At Pandemic's Outset, Trump Admin Risked Exposing Dozens of Feds to COVID-19 to Avoid 'Bad Optics'
Employees put at risk were among the first deployed in the coronavirus response.
The Trump administration failed to protect federal personnel who deployed to California in the opening days of the novel coronavirus pandemic to repatriate Americans returning from Wuhan, China, according to a newly released report.
Dozens of employees at the Health and Human Services Department’s Administration for Children and Families were sent to March Air Force Base in January 2020 to assist with those returning from the initial epicenter of the COVID-19 outbreak. Those staffers were in direct contact with the evacuees without any personal protective equipment, proper leadership or instructions on how to respond, according to multiple internal HHS reports reviewed and made public on Thursday by the Office of Special Counsel. The department did not even send employees from the right organization, according to a whistleblower whose claims launched the investigation and were largely substantiated. The more properly trained employees are located within the Office of the Assistant Secretary for Preparedness and Response.
Special Counsel Henry Kerner released the HHS Office of General Counsel reports and his own findings as part of a letter to President Biden. Kerner blasted HHS for its failure to follow the proper protocols in releasing its reports and for “reprehensible” efforts to discredit a department employee who blew the whistle on wrongdoing, leading him to call the investigations “insufficient and unreasonable.”
HHS eventually released two reports about the incident in California and a similar repatriation effort at Travis Air Force Base, the first in April and a second, much more detailed one, in November after OSC criticized the initial investigation as incomplete. The department sought to defend itself, noting “repatriation and quarantine of this scale has never occurred in the history of the United States.” Still, it highlighted several failures. An incident management team did not arrive on scene until three days after the Americans arrived at March. The ACF employees first deployed did not have access to personal protective equipment or instructions for its usage, the general counsel found, and Centers for Disease Control and Prevention staff set an inconsistent example on when and how to use the equipment. HHS’ direction regarding PPE was “confusing, incomplete, and contradictory.”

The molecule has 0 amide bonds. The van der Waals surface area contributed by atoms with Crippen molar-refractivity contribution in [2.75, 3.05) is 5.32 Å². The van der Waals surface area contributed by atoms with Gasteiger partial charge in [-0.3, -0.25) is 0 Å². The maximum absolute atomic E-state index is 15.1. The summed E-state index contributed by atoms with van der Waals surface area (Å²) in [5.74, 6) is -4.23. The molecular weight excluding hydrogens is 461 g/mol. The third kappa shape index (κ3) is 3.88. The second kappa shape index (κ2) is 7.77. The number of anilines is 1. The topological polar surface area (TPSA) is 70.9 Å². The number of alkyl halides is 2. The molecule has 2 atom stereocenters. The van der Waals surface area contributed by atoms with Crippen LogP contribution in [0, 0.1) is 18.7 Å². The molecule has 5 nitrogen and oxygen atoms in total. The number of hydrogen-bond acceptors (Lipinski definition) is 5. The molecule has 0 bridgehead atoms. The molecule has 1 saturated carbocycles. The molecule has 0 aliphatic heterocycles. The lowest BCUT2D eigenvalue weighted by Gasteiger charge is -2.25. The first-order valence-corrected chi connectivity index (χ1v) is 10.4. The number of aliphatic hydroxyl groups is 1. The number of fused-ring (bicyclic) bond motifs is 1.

On Jan. 30, ACF staff attended a town hall meeting with the evacuees. According to several individuals present, they were instructed to remove their masks and gloves as wearing it was “bad optics.” If images of staff wearing masks became public, the employees were told, it would “illicit negative media inquiries.”
Following direct contact with the evacuees and their belongings, federal personnel flew on commercial planes to return home. Staff also allowed the repatriated Americans to leave the base, even as they were supposed to be quarantining. HHS said none of its employees tested positive for COVID-19, but those individuals did not receive a test at all until mid-March, well after the incubation period for the virus. The whistleblower who brought the claims forward said the federal workers could have spent weeks unknowingly as asymptomatic, or even symptomatic, carriers.
That employee, whose name was redacted, argued the nature of the emergency did not let HHS off the hook.
“A crisis does not excuse the agency’s failure to perform its mission and delegate responsibilities appropriately and safely,” Kerner wrote in his letter, summarizing the whistleblower’s position. She added, according to the special counsel, that the department’s “use of ACF personnel for these missions endangered the health and safety of staff, the evacuees, and the American public.”
Department officials conceded in HHS's second report that government leadership was “reckless with respect to the risk of endangering the broader public.”
The HHS whistleblower took issue with how employees deployed to Travis were treated, suggesting they also had inadequate PPE and training. She added they were supposed to conduct their work virtually, but ended up interacting with repatriated Americans directly. HHS said it had improved its processes when evacuees arrived at Travis, however, and Kerner noted it was “better prepared” for that mission.
The special counsel blasted HHS, however, for its handling of the investigations. Kerner said the department violated federal statute by releasing its reports directly to Congress before first allowing OSC to comment on them. Additionally, individuals deployed to California who were questioned by the general counsel’s office said they “felt threatened” during their interviews. Kerner also faulted HHS for “inexplicably” including in its second report a nine-page addendum seeking to discredit the whistleblower by highlighting minor discrepancies in her retelling of events. Kerner said he was "deeply troubled" by the department's "misconduct," explaining it would have a negative impact on future whistleblowers.
“The inclusion of the addendum appears entirely gratuitous and detracts from the serious deficiencies and dire concerns substantiated in HHS OGC’s report,” Kerner wrote.
Bill Hall, an HHS spokesman, declined comment on the activities of the previous administration. Kerner’s Thursday letter followed one on Wednesday in which his agency substantiated allegations that HHS spent many years misusing millions of dollars that Congress had allocated to vaccine research and development.